Yes. Just to address the fourth quarter, first of all, the rate was abnormally low. I think you pick up on. And we -- it's just a matter of cleaning up our year end reserves and finalizing some of the positions around the inter company financing that we talked about. We started before the IPO with a 30% plus tax rate, run right. And we explained that a big part of that was some inefficiencies in our rate structure -- our structure for financing some of our international operations . Over the course of 2019, we’ve kept you up to date on that. And in the fourth quarter really finalized the new structures to enable us to have a much more efficient tax rate. That enable us to adjust the overall tax rate for the full-year and you saw that impact come through in the fourth quarter. I'd say, I would consider the run rate for the full-year to be -- if I take out that, that one-time kind of impact, somewhere in the 28% range. And when I look at 2020, the guide is 25% to 26%. Hopefully we will be at the lower end of that, but we’ve got pretty clear line of sight to being within that range. I think longer term, Doug, we should be low 20s kind of the company. We see this path in the timeframe you talked about 3 to 5 years to certainly get there. It's the activities we have to undertake, impact our operations more than what we’ve had to undertake so far to drive the improvement. And so it's a more enterprise wide type of initiative involving supply chains, commercial teams and the like that we have to engage in to keep that progress going.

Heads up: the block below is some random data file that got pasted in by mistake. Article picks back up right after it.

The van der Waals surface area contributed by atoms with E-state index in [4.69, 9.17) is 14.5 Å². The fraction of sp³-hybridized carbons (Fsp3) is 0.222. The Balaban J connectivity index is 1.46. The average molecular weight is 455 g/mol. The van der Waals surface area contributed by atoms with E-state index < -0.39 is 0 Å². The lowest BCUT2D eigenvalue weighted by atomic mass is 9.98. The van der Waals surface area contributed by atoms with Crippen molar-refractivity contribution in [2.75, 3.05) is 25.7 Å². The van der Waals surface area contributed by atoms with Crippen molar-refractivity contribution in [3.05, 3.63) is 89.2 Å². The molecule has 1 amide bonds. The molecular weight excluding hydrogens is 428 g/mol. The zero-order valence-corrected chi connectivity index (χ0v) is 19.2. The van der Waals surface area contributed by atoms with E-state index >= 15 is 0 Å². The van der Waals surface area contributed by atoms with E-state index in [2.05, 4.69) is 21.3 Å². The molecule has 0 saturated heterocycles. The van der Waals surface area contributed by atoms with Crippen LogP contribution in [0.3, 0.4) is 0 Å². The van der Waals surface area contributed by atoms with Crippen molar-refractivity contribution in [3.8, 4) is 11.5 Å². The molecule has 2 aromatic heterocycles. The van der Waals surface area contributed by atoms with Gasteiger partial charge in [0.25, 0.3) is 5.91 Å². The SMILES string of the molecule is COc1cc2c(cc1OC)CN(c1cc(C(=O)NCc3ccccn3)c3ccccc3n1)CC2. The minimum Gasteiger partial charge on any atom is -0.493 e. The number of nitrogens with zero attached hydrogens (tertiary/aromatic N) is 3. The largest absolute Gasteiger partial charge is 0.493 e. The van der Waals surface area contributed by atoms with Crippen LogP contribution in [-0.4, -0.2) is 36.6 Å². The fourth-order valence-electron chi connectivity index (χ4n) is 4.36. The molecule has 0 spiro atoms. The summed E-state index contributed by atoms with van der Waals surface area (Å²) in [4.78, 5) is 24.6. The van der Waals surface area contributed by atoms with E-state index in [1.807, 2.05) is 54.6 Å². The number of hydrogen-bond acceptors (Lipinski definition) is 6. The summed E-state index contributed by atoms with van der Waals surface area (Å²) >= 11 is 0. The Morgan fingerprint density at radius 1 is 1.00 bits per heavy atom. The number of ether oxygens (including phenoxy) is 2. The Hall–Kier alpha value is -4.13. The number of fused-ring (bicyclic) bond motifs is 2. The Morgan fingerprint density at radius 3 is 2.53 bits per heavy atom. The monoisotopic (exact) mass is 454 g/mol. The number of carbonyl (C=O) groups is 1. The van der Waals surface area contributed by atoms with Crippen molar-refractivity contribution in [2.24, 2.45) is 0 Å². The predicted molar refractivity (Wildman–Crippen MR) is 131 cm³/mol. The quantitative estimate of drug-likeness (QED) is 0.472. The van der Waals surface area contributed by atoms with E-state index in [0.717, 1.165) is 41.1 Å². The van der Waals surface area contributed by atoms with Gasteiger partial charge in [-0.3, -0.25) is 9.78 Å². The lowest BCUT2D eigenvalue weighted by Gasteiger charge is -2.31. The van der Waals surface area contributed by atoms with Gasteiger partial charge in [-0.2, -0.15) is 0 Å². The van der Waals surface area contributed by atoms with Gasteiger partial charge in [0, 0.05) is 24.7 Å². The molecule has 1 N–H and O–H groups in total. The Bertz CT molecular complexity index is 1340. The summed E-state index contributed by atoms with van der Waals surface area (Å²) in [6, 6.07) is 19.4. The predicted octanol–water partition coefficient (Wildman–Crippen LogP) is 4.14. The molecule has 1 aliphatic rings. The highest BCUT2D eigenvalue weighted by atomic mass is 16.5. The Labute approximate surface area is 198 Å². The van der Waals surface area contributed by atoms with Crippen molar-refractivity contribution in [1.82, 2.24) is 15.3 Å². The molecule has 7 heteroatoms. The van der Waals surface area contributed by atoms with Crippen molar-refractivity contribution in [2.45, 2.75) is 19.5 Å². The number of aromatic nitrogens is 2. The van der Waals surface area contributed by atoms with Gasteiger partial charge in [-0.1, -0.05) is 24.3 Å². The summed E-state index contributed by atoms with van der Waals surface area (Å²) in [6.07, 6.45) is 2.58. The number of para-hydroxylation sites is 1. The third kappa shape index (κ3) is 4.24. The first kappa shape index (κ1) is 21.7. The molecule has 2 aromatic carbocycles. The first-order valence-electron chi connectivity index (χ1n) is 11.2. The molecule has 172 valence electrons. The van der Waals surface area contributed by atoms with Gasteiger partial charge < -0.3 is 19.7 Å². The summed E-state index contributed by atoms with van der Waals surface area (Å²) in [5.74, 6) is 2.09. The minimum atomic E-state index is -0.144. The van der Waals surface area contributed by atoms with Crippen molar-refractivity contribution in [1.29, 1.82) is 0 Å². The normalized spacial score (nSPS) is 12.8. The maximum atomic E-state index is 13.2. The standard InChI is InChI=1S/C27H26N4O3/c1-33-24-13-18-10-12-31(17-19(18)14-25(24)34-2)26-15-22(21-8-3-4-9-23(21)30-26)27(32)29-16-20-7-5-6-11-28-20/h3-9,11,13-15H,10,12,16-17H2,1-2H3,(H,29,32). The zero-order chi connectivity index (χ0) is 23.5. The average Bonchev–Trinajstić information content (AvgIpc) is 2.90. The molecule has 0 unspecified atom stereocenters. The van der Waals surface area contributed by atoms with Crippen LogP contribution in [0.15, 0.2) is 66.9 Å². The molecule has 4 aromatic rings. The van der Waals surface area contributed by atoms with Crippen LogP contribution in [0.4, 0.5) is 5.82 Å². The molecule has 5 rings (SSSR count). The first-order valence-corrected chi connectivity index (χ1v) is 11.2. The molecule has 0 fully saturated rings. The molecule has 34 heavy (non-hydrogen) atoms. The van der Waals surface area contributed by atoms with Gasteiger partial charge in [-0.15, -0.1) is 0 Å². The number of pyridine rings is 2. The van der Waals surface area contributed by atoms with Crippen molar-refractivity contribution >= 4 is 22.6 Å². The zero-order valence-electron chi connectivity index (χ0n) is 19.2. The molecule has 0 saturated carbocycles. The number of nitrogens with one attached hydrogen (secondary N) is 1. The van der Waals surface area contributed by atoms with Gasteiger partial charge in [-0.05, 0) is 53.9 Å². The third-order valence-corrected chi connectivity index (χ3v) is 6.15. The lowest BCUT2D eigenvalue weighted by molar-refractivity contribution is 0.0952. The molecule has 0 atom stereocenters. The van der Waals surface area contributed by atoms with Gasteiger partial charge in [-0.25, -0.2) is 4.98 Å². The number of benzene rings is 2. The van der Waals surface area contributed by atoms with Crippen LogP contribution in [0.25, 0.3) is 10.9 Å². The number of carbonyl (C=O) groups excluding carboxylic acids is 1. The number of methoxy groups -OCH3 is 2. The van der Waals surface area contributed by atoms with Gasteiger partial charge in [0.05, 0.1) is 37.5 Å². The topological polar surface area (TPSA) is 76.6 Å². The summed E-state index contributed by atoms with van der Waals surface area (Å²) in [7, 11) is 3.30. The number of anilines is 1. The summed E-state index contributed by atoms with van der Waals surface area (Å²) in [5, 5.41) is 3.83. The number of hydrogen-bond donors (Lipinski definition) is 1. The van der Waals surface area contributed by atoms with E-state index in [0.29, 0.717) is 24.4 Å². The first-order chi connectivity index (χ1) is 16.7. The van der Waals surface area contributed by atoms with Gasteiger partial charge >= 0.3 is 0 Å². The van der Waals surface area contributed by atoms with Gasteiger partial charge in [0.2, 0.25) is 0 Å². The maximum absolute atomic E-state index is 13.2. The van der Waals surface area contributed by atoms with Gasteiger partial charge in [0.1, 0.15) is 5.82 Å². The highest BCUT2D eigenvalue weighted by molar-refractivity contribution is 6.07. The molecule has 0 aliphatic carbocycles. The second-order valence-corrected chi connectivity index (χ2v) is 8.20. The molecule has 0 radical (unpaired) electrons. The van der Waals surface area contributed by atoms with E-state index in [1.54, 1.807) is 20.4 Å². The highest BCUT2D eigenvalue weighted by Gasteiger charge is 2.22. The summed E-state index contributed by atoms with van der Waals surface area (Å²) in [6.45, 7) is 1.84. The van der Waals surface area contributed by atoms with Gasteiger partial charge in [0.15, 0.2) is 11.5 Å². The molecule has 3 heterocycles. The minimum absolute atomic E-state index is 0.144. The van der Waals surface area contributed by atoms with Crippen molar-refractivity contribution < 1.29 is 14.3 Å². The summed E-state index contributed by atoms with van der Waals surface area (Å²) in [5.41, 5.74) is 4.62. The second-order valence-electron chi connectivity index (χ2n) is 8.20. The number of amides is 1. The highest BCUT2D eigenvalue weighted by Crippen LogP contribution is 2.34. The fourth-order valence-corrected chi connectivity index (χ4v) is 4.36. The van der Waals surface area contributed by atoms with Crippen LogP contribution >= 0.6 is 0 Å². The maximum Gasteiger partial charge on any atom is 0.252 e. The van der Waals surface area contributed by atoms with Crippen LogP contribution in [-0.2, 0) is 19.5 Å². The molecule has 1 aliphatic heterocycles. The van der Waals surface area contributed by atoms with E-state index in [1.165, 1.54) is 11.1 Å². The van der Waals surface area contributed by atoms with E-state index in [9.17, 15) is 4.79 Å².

Okay. That's super helpful. Thank you.
All right. Thanks.
Our next question comes from the line is Dan Brennan from UBS. Your line is open.
Great. Thank you. Thanks for the questions. I guess, I wanted to go back to the 2020 EBITDA margin outlook. Could you guys walk through what you're assuming the impact is from synergies? How much of the expansion is organic? And kind of how that organic expansion is compared to what you achieved in 2019?